We have all seen it — the poster, sign, or brochure that lists a dizzying array of an organization’s sponsors or donors.
Often, larger contributors will get the benefit of being at the top of the list thanks to the time-honoured Gold, Silver and Bronze designations. If an organization is successful enough and secures many supporters, these logo arrays can begin to resemble a word search puzzle. Being a sponsor listed as one of a myriad of contributors provides little value. When you are listed as one of many, it says there is nothing special about you except maybe that you gave more putting you at the top of the list. Fortunately, there is a way you can provide your supporters with more wholesome goodness than a serving of logo soup.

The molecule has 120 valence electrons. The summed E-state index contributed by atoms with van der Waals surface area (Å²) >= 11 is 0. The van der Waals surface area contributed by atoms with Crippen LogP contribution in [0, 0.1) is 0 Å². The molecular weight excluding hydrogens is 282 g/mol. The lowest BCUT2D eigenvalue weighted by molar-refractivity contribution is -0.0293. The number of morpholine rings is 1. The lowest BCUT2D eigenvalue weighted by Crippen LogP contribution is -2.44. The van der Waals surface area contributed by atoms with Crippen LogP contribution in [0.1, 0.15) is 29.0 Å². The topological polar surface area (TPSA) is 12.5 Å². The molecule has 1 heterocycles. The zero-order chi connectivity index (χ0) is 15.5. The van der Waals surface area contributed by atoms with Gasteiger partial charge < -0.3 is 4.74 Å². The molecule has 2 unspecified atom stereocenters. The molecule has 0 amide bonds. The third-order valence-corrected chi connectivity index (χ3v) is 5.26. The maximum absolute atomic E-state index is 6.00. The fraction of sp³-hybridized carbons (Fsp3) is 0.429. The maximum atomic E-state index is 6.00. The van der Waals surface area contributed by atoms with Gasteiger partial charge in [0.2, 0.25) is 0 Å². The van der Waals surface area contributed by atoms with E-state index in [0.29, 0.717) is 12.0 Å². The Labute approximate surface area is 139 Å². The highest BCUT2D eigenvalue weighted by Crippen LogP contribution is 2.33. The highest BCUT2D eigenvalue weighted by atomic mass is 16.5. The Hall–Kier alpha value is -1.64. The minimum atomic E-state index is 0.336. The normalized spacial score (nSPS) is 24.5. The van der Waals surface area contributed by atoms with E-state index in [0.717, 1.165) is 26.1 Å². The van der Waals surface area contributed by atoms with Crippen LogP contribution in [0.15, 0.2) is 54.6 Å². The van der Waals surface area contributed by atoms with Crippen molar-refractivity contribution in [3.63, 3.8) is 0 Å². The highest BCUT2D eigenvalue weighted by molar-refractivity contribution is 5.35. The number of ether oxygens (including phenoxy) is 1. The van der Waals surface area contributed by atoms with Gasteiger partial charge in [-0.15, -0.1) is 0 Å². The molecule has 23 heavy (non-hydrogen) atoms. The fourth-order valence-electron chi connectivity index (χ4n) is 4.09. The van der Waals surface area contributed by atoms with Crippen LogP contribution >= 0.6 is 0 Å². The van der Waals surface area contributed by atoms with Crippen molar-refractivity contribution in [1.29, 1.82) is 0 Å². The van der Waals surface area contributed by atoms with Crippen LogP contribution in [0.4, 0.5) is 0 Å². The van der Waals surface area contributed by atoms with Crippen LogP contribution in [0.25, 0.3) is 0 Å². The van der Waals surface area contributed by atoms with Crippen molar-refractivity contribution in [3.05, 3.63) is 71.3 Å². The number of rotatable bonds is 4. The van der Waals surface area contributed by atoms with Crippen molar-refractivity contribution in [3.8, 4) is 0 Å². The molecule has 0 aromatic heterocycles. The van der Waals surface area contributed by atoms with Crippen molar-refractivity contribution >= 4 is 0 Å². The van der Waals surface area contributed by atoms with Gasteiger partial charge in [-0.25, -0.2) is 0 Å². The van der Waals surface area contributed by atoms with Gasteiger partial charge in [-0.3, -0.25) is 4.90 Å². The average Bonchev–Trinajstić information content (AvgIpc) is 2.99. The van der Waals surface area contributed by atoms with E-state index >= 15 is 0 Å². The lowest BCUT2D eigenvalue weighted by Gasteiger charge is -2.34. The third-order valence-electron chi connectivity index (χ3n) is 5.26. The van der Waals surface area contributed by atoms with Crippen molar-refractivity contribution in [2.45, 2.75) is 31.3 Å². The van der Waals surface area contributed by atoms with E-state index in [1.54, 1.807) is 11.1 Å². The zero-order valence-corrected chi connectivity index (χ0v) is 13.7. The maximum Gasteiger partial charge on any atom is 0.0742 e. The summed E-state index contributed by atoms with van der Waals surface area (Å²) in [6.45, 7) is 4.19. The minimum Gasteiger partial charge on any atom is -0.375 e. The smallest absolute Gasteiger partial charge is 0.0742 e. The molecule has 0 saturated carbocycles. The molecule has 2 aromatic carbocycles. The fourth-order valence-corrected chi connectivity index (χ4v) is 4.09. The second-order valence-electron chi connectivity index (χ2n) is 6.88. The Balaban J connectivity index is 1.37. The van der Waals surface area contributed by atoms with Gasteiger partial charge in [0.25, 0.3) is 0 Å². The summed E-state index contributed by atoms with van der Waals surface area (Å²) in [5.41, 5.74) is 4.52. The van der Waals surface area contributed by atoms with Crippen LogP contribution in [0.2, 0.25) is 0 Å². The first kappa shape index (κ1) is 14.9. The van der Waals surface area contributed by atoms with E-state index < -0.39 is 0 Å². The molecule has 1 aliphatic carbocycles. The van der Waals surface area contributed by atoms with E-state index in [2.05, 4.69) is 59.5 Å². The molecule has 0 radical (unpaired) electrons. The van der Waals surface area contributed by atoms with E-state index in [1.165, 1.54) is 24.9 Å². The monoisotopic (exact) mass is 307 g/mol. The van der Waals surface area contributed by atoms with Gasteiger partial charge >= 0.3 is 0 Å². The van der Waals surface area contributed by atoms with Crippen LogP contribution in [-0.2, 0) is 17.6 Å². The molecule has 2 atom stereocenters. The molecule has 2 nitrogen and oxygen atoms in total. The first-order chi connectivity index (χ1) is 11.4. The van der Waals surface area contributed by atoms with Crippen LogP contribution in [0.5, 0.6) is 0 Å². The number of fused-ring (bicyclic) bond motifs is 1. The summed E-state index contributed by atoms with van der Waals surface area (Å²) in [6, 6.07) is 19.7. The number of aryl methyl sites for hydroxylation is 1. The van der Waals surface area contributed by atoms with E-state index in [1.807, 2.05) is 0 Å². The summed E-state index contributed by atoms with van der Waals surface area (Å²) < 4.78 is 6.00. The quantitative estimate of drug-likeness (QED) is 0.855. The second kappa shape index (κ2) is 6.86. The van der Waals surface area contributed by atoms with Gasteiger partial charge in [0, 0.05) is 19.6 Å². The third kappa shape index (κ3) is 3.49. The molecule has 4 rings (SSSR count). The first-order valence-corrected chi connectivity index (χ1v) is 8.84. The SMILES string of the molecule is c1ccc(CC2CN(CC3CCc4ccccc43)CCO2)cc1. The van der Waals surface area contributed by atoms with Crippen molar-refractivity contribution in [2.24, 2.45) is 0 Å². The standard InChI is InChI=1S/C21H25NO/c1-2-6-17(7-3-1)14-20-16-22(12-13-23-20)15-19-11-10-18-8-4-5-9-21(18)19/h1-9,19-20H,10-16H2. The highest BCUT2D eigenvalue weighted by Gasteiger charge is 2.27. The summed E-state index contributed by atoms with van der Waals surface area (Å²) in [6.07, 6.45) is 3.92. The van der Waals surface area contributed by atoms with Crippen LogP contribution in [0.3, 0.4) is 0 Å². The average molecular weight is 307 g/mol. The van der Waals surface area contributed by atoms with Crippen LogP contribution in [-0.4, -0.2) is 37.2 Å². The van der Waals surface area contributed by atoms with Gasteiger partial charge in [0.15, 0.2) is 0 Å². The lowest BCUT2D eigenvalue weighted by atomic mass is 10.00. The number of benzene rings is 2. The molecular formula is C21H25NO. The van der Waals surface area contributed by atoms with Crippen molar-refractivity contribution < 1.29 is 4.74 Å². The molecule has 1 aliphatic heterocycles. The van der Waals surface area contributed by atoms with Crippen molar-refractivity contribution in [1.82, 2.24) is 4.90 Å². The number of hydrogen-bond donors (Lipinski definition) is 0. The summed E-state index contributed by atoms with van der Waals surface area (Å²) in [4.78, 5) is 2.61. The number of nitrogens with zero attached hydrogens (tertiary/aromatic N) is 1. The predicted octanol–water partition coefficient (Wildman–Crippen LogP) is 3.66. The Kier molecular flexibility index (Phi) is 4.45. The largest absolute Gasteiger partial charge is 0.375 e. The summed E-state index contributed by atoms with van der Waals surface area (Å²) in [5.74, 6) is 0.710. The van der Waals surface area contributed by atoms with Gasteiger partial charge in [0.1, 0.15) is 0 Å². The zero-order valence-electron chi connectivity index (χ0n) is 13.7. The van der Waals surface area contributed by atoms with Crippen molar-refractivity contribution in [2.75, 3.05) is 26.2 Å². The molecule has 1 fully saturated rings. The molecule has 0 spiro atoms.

At the heart of your sponsorship efforts are properties — the programs, facilities and other aspects of your organization that are available for sponsorship. The first step in avoiding logo soup and providing more value to sponsors is to develop a properties map. A properties map shows the levels of sponsorship opportunities available in your organization. It should list anything that could be sponsored, not just those areas for which you are raising money. Once you have a list of properties, the next step is to determine for each property the sponsorship fee you would charge and the corresponding benefits you would provide.